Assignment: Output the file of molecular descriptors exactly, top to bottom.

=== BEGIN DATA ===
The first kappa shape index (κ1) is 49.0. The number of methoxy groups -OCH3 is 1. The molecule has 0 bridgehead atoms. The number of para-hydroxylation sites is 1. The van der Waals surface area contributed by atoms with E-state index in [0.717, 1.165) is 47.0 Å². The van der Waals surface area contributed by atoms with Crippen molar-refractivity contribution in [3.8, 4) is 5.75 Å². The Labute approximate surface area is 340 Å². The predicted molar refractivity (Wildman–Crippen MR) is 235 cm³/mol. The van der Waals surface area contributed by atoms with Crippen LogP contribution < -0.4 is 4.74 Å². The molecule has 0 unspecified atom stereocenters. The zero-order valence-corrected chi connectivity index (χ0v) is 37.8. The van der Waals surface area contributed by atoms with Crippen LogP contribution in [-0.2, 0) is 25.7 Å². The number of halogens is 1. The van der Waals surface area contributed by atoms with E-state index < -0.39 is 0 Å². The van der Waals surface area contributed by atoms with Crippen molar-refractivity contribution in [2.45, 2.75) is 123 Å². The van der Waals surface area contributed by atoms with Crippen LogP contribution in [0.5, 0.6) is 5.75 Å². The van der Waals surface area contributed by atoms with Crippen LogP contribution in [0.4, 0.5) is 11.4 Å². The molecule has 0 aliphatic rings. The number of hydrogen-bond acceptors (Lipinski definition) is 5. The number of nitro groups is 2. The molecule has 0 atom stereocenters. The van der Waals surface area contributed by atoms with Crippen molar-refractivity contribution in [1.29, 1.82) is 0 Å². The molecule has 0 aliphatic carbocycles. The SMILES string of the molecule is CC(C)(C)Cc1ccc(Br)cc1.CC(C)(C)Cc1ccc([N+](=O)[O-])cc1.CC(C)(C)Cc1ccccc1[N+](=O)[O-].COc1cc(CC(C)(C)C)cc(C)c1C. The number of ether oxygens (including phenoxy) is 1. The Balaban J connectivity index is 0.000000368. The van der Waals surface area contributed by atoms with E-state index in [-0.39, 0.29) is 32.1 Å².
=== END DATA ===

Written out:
The first kappa shape index (κ1) is 49.0. The number of methoxy groups -OCH3 is 1. The molecule has 0 bridgehead atoms. The number of para-hydroxylation sites is 1. The van der Waals surface area contributed by atoms with E-state index in [0.717, 1.165) is 47.0 Å². The van der Waals surface area contributed by atoms with Crippen molar-refractivity contribution in [3.8, 4) is 5.75 Å². The Labute approximate surface area is 340 Å². The predicted molar refractivity (Wildman–Crippen MR) is 235 cm³/mol. The van der Waals surface area contributed by atoms with Crippen LogP contribution < -0.4 is 4.74 Å². The molecule has 0 unspecified atom stereocenters. The zero-order valence-corrected chi connectivity index (χ0v) is 37.8. The van der Waals surface area contributed by atoms with Crippen LogP contribution in [-0.2, 0) is 25.7 Å². The number of halogens is 1. The van der Waals surface area contributed by atoms with E-state index < -0.39 is 0 Å². The van der Waals surface area contributed by atoms with Crippen molar-refractivity contribution in [2.45, 2.75) is 123 Å². The van der Waals surface area contributed by atoms with Crippen LogP contribution in [0.5, 0.6) is 5.75 Å². The van der Waals surface area contributed by atoms with Crippen LogP contribution in [0.4, 0.5) is 11.4 Å². The molecule has 0 aliphatic rings. The number of hydrogen-bond acceptors (Lipinski definition) is 5. The number of nitro groups is 2. The molecule has 0 atom stereocenters. The van der Waals surface area contributed by atoms with Crippen molar-refractivity contribution in [1.29, 1.82) is 0 Å². The molecule has 0 aliphatic carbocycles. The SMILES string of the molecule is CC(C)(C)Cc1ccc(Br)cc1.CC(C)(C)Cc1ccc([N+](=O)[O-])cc1.CC(C)(C)Cc1ccccc1[N+](=O)[O-].COc1cc(CC(C)(C)C)cc(C)c1C. The number of ether oxygens (including phenoxy) is 1. The Balaban J connectivity index is 0.000000368. The van der Waals surface area contributed by atoms with E-state index in [-0.39, 0.29) is 32.1 Å².